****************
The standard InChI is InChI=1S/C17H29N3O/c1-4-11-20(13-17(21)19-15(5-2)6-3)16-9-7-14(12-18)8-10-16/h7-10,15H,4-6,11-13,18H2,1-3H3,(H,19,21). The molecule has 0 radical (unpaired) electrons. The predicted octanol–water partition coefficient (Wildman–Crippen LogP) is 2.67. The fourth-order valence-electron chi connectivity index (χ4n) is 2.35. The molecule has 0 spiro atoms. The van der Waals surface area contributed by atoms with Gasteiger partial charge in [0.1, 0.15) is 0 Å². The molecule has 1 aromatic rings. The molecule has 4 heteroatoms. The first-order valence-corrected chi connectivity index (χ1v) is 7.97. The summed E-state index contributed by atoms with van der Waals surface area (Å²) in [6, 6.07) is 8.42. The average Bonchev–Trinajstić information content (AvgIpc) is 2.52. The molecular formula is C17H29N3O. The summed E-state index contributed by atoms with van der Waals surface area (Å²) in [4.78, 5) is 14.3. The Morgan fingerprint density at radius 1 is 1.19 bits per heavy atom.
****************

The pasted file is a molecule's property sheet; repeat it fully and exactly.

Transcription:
The standard InChI is InChI=1S/C17H29N3O/c1-4-11-20(13-17(21)19-15(5-2)6-3)16-9-7-14(12-18)8-10-16/h7-10,15H,4-6,11-13,18H2,1-3H3,(H,19,21). The molecule has 0 radical (unpaired) electrons. The predicted octanol–water partition coefficient (Wildman–Crippen LogP) is 2.67. The fourth-order valence-electron chi connectivity index (χ4n) is 2.35. The molecule has 0 spiro atoms. The van der Waals surface area contributed by atoms with Gasteiger partial charge in [0.1, 0.15) is 0 Å². The molecule has 1 aromatic rings. The molecule has 4 heteroatoms. The first-order valence-corrected chi connectivity index (χ1v) is 7.97. The summed E-state index contributed by atoms with van der Waals surface area (Å²) in [6, 6.07) is 8.42. The average Bonchev–Trinajstić information content (AvgIpc) is 2.52. The molecular formula is C17H29N3O. The summed E-state index contributed by atoms with van der Waals surface area (Å²) in [4.78, 5) is 14.3. The Morgan fingerprint density at radius 1 is 1.19 bits per heavy atom.